STRANGE PHENOMENA ON THE LEFT BANK
A fascinating new exhibition in Paris, Phenomena: The Unexplained in The Face of Science, collects a wide range of rare material and reveals the differences between British and French views of the paranormal says IAN SIMMONS.
The Museum of the History of Medicine is not one of Paris’s higher profile museums, tucked away deep in the Paris Descartes University on the Left Bank and only open for a few hours in the afternoon, but it is one of the most beguiling. Housed in a long, galleried, wood-panelled room built in 1905, it is home to one of the oldest medical collections in Europe. This was founded in the 18th century and includes all kinds of historic medical implements, some of them rather fearsome, such as a giant Wimshurst machine that was used to generate static electricity for electric shock treatments in the days before mains electricity. Now, as part of the PhotoSaintGermain festival, the museum is hosting Phenomena: The Unexplained in The Face of Science, an exhibition of photographs relating to paranormal phenomena. This has been put together after extensive research by radio producer and fortean Philippe
Baudouin and is intended to be in dialogue with the museum’s permanent collection, with which it shares a space. It features images that Baudouin has sourced from institutional and private collections, largely in France, although there are also contributions from Romania, Hungary and the UK. These focus on investigations into strange phenomena carried out largely between the mid19th and late 20th century by members of the scientific and medical establishment, but whose work is mostly ignored or dismissed by that establishment today. As a result, the exhibition contains many photographs that would not be familiar to British audiences, and indeed, many that will be unfamiliar to French audiences as well.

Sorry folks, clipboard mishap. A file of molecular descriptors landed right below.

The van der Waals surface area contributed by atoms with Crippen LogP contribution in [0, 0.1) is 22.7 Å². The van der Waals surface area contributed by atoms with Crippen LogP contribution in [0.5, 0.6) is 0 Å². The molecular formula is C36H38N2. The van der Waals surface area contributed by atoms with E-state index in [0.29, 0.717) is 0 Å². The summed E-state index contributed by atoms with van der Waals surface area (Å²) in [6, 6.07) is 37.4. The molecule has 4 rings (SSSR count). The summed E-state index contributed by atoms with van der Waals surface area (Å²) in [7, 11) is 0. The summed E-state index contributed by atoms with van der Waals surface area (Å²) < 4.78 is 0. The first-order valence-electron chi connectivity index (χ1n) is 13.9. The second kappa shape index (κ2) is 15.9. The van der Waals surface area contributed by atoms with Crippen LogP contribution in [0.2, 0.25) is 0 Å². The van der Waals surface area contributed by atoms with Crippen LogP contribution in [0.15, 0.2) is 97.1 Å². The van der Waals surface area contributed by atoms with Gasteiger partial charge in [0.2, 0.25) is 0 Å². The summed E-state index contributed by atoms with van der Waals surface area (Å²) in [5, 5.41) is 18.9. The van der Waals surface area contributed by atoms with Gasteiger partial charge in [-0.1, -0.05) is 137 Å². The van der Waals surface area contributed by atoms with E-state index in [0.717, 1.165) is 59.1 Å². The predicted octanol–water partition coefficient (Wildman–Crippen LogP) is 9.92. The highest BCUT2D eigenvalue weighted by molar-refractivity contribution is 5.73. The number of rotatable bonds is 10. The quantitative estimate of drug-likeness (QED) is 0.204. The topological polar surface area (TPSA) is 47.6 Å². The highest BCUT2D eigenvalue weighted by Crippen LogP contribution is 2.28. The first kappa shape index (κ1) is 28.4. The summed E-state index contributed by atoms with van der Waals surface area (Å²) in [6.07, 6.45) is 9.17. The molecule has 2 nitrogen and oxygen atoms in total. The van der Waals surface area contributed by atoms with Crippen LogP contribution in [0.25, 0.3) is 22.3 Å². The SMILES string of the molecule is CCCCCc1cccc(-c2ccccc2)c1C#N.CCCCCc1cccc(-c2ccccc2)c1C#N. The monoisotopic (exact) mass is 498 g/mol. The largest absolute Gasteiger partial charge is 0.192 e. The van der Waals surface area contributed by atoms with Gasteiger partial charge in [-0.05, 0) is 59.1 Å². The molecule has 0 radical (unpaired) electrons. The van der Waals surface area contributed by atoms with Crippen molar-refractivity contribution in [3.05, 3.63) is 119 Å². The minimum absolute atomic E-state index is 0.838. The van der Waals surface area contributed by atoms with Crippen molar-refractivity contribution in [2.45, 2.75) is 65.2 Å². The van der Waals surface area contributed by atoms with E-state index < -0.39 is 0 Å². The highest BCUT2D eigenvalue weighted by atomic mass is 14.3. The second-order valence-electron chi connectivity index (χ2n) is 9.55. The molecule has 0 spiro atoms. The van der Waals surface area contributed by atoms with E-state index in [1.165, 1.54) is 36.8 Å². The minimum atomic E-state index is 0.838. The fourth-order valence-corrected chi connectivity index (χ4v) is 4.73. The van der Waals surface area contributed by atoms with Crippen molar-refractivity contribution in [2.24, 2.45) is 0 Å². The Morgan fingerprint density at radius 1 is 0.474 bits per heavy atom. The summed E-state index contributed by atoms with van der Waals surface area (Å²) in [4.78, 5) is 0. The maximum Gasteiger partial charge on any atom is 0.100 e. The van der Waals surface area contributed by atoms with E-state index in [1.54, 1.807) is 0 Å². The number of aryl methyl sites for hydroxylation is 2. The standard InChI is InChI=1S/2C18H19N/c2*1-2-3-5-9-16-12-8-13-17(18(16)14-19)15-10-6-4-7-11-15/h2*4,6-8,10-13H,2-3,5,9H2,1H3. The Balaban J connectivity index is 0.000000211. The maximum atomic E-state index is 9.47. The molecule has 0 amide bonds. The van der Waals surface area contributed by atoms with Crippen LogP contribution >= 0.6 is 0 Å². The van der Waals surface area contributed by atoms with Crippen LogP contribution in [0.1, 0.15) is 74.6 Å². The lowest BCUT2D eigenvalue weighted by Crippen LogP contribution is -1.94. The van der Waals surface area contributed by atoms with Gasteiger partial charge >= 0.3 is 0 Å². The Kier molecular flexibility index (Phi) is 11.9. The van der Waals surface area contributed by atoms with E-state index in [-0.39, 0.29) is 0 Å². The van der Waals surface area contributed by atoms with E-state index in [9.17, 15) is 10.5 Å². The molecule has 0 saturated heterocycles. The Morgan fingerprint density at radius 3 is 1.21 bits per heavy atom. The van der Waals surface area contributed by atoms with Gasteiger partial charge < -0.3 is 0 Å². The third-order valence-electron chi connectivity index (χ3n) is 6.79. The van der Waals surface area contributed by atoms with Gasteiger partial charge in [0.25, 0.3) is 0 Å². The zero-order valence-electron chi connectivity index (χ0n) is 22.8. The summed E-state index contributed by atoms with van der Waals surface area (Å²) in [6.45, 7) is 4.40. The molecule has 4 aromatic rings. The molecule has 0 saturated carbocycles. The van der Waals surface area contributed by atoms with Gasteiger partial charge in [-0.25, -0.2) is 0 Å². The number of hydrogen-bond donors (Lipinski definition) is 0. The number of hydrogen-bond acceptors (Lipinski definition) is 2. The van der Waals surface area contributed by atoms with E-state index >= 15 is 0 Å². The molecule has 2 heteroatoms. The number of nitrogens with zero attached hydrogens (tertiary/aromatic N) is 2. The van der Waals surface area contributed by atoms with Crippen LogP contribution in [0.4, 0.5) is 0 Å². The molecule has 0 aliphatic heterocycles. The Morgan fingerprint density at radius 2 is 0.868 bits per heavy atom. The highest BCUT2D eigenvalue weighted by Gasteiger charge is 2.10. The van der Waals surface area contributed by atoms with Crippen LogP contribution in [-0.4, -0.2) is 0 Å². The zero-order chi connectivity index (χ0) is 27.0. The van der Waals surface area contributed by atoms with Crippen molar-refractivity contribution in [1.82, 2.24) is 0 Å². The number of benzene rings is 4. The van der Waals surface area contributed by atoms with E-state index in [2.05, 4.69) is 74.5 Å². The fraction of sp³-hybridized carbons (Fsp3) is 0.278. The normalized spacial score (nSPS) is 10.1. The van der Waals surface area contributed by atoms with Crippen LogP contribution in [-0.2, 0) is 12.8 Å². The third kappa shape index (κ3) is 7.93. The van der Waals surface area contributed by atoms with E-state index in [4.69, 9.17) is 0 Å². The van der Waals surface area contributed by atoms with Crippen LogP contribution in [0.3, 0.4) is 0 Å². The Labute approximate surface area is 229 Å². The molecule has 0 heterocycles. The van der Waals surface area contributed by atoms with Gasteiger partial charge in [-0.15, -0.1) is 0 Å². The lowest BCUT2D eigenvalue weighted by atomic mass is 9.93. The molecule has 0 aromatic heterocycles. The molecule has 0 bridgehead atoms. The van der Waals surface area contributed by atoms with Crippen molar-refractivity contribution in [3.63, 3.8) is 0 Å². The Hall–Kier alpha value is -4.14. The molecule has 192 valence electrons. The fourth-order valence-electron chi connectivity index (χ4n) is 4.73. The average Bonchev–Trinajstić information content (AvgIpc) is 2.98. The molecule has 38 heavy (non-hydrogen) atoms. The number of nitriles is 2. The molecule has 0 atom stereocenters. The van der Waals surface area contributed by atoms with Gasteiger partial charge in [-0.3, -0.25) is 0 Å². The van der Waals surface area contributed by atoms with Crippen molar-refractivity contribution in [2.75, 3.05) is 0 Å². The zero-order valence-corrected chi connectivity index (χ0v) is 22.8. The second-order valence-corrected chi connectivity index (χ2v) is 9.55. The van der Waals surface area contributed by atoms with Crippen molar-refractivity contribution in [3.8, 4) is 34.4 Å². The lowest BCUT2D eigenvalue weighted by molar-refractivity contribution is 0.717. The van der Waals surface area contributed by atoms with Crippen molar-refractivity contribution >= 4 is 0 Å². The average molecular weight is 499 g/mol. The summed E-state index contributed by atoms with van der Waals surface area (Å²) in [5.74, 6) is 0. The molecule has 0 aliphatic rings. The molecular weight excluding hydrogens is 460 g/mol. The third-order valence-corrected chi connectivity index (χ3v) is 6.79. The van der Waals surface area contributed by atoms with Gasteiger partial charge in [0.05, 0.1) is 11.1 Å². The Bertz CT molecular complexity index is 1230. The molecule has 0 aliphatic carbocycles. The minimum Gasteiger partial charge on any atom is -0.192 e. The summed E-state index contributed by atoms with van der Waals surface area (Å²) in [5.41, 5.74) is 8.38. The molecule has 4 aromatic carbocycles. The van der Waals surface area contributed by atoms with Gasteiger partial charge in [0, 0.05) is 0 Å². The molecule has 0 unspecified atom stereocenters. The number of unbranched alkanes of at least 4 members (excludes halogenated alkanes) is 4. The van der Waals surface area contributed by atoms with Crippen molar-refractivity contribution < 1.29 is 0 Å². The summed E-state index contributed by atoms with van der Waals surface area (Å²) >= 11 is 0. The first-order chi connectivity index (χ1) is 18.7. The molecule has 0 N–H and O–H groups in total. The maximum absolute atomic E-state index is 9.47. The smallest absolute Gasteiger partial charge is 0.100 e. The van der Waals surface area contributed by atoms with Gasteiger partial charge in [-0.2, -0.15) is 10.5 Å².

The exhibition reveals differences between the British and French view of the paranormal over this period; for example, there is a section devoted to “animal magnetism”
and human electricity of the kind that Mesmer promoted in the late 18th century. In the UK, interest in this largely died out in the 19th century as mesmerism became synonymous with hypnosis in most people’s minds, but it is clear that in France this remained a prominent area of interest for researchers and as a result the exhibition includes some wonderful images relating to the phenomenon. Among these is a slightly startling photo of the rather dapper Henri Durville, a leading human magnetism researcher, dressed in a sharp suit and holding his hand over an object in a dish at which he is staring with obvious concentration. The object, it turns out, is a foetus, which Durville is attempting to mummify using his own “radiant influence”. Whether he was successful is unknown, but there is a splendidly macabre photo of a severed hand allegedly mummified by the same process next to it, as well as a spectacular photo of “human electricity” being thrown off by a subject.